Even Snickers had to smile for one, which comes with a bit of drama intertwined with one of Lexington’s most famous houses.
David Ainsworth had the house build for himself in 1847, but it would be called the Tuttle-Brigham house for later owners.
In 1871, William H. Brigham bought this house, along with the Hancock-Clarke House at the same time. Members of the family lived here until the death of Ruth Brigham Jackson.
By 1890, Mrs. Brigham owned the Hancock-Clarke house, and threatened to demolish it, saying its decrepit condition marred her view.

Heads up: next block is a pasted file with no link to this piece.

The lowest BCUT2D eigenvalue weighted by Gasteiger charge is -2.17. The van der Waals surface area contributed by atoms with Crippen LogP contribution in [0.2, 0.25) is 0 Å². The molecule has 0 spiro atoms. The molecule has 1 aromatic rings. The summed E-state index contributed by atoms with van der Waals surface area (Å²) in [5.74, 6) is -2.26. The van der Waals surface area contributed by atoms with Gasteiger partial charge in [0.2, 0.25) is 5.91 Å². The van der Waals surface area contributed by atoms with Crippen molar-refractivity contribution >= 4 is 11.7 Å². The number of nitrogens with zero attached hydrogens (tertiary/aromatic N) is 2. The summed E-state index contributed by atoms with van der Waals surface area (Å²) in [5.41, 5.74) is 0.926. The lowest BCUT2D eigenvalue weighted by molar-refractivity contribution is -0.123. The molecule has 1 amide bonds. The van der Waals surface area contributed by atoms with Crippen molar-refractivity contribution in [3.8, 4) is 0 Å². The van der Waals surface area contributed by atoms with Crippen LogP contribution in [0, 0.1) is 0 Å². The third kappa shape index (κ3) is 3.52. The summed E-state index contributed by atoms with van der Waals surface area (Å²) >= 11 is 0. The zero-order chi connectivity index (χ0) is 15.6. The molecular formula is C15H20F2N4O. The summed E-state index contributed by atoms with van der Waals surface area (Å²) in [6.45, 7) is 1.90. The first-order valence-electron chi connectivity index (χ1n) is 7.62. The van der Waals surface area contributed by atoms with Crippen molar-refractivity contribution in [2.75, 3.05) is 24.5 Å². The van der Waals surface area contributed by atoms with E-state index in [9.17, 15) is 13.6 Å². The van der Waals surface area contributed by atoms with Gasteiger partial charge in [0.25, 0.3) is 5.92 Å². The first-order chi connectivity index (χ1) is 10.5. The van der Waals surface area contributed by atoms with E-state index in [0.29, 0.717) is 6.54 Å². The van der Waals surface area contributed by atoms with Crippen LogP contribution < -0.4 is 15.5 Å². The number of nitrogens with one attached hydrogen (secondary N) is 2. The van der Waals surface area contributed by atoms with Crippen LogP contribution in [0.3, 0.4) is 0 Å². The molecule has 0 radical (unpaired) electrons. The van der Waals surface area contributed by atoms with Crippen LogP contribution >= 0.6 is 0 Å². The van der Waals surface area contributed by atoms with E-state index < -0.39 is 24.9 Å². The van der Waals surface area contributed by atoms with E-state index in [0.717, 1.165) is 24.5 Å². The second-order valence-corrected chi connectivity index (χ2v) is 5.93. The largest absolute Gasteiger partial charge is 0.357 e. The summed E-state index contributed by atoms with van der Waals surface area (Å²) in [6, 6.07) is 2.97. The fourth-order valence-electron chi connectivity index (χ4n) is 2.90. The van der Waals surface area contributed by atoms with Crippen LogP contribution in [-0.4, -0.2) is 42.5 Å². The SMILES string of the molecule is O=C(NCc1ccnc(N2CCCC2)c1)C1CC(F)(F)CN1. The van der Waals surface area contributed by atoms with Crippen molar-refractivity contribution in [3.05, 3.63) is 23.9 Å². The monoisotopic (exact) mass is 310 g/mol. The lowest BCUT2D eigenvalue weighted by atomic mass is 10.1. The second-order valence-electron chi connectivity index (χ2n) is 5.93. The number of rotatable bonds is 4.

Luckily, the house, which is now a National Historic Landmark, was rescued by Carleton Staples. Staples bought the house with his own money and moved it across the street to save it.
Staples was the founder of the Lexington Historical Society and recognized its significance:
In the wee hours of April 19, 1775, John Hancock and Samuel Adams were guests at the Hancock-Clarke house when Paul Revere rode into town with his famous warning that the British were coming. The events that ensued — the Battles of Lexington and Concord — were the opening events of the Revolutionary War.